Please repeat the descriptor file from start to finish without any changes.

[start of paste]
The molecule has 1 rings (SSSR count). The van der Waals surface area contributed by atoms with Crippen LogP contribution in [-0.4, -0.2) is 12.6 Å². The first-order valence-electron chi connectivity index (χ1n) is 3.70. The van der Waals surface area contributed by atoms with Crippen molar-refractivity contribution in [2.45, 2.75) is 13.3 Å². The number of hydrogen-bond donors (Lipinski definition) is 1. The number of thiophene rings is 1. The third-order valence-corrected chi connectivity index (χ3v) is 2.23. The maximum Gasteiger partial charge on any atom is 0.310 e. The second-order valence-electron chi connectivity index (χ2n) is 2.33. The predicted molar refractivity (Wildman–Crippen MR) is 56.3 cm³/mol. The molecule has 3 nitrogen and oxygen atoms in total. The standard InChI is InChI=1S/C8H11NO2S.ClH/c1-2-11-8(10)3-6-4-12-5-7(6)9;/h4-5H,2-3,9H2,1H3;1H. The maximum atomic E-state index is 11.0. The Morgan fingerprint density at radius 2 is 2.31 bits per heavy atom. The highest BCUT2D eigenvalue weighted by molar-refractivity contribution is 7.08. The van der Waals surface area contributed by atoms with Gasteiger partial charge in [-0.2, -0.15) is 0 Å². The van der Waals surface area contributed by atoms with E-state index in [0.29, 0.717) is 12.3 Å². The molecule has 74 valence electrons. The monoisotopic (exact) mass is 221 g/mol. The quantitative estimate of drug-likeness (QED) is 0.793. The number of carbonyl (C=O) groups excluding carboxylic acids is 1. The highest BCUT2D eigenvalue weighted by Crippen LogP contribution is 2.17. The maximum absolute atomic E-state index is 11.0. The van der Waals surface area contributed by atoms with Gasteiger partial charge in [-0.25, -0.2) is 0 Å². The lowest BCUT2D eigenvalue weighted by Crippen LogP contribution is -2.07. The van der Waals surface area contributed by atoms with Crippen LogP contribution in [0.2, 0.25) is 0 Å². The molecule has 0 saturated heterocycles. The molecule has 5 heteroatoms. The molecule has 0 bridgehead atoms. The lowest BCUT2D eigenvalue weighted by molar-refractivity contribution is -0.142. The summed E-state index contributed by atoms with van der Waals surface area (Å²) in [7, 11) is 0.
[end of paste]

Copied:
The molecule has 1 rings (SSSR count). The van der Waals surface area contributed by atoms with Crippen LogP contribution in [-0.4, -0.2) is 12.6 Å². The first-order valence-electron chi connectivity index (χ1n) is 3.70. The van der Waals surface area contributed by atoms with Crippen molar-refractivity contribution in [2.45, 2.75) is 13.3 Å². The number of hydrogen-bond donors (Lipinski definition) is 1. The number of thiophene rings is 1. The third-order valence-corrected chi connectivity index (χ3v) is 2.23. The maximum Gasteiger partial charge on any atom is 0.310 e. The second-order valence-electron chi connectivity index (χ2n) is 2.33. The predicted molar refractivity (Wildman–Crippen MR) is 56.3 cm³/mol. The molecule has 3 nitrogen and oxygen atoms in total. The standard InChI is InChI=1S/C8H11NO2S.ClH/c1-2-11-8(10)3-6-4-12-5-7(6)9;/h4-5H,2-3,9H2,1H3;1H. The maximum atomic E-state index is 11.0. The Morgan fingerprint density at radius 2 is 2.31 bits per heavy atom. The highest BCUT2D eigenvalue weighted by molar-refractivity contribution is 7.08. The van der Waals surface area contributed by atoms with Gasteiger partial charge in [-0.2, -0.15) is 0 Å². The van der Waals surface area contributed by atoms with E-state index in [0.29, 0.717) is 12.3 Å². The molecule has 74 valence electrons. The monoisotopic (exact) mass is 221 g/mol. The quantitative estimate of drug-likeness (QED) is 0.793. The number of carbonyl (C=O) groups excluding carboxylic acids is 1. The highest BCUT2D eigenvalue weighted by Crippen LogP contribution is 2.17. The maximum absolute atomic E-state index is 11.0. The van der Waals surface area contributed by atoms with Gasteiger partial charge in [-0.25, -0.2) is 0 Å². The lowest BCUT2D eigenvalue weighted by Crippen LogP contribution is -2.07. The van der Waals surface area contributed by atoms with Crippen LogP contribution in [0.2, 0.25) is 0 Å². The molecule has 0 saturated heterocycles. The molecule has 5 heteroatoms. The molecule has 0 bridgehead atoms. The lowest BCUT2D eigenvalue weighted by molar-refractivity contribution is -0.142. The summed E-state index contributed by atoms with van der Waals surface area (Å²) in [7, 11) is 0.